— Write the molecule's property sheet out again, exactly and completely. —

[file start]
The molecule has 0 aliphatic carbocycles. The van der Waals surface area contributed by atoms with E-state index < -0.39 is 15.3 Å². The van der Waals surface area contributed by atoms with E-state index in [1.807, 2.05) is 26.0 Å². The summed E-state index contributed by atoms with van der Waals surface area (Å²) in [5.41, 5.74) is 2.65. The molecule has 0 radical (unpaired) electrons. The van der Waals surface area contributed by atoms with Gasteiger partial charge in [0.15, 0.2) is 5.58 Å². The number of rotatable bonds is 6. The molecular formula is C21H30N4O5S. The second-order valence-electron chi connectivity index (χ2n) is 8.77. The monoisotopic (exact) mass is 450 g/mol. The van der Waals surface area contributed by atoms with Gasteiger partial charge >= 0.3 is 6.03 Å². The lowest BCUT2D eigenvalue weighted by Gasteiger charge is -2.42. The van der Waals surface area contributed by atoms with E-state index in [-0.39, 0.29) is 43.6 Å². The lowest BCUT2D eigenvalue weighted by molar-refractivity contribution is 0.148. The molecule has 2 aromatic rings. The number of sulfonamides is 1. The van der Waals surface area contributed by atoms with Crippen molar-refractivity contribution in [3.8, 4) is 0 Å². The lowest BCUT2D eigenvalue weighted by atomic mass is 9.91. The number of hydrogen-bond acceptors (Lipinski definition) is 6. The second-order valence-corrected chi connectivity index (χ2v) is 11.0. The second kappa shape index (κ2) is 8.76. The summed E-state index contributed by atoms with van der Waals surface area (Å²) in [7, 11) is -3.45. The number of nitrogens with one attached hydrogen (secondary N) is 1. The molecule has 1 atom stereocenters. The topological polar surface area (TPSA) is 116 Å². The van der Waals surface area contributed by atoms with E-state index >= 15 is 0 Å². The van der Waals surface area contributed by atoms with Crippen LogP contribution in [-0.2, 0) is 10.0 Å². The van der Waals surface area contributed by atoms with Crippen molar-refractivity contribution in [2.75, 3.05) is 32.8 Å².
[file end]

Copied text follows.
The molecule has 0 aliphatic carbocycles. The van der Waals surface area contributed by atoms with E-state index < -0.39 is 15.3 Å². The van der Waals surface area contributed by atoms with E-state index in [1.807, 2.05) is 26.0 Å². The summed E-state index contributed by atoms with van der Waals surface area (Å²) in [5.41, 5.74) is 2.65. The molecule has 0 radical (unpaired) electrons. The van der Waals surface area contributed by atoms with Gasteiger partial charge in [0.15, 0.2) is 5.58 Å². The number of rotatable bonds is 6. The molecular formula is C21H30N4O5S. The second-order valence-electron chi connectivity index (χ2n) is 8.77. The monoisotopic (exact) mass is 450 g/mol. The van der Waals surface area contributed by atoms with Gasteiger partial charge >= 0.3 is 6.03 Å². The lowest BCUT2D eigenvalue weighted by Gasteiger charge is -2.42. The van der Waals surface area contributed by atoms with E-state index in [-0.39, 0.29) is 43.6 Å². The lowest BCUT2D eigenvalue weighted by molar-refractivity contribution is 0.148. The molecule has 2 aromatic rings. The number of sulfonamides is 1. The van der Waals surface area contributed by atoms with Crippen molar-refractivity contribution in [3.8, 4) is 0 Å². The lowest BCUT2D eigenvalue weighted by atomic mass is 9.91. The number of hydrogen-bond acceptors (Lipinski definition) is 6. The second-order valence-corrected chi connectivity index (χ2v) is 11.0. The second kappa shape index (κ2) is 8.76. The summed E-state index contributed by atoms with van der Waals surface area (Å²) in [7, 11) is -3.45. The number of nitrogens with one attached hydrogen (secondary N) is 1. The molecule has 1 atom stereocenters. The topological polar surface area (TPSA) is 116 Å². The van der Waals surface area contributed by atoms with E-state index >= 15 is 0 Å². The van der Waals surface area contributed by atoms with Crippen LogP contribution in [-0.2, 0) is 10.0 Å². The van der Waals surface area contributed by atoms with Crippen molar-refractivity contribution in [2.75, 3.05) is 32.8 Å².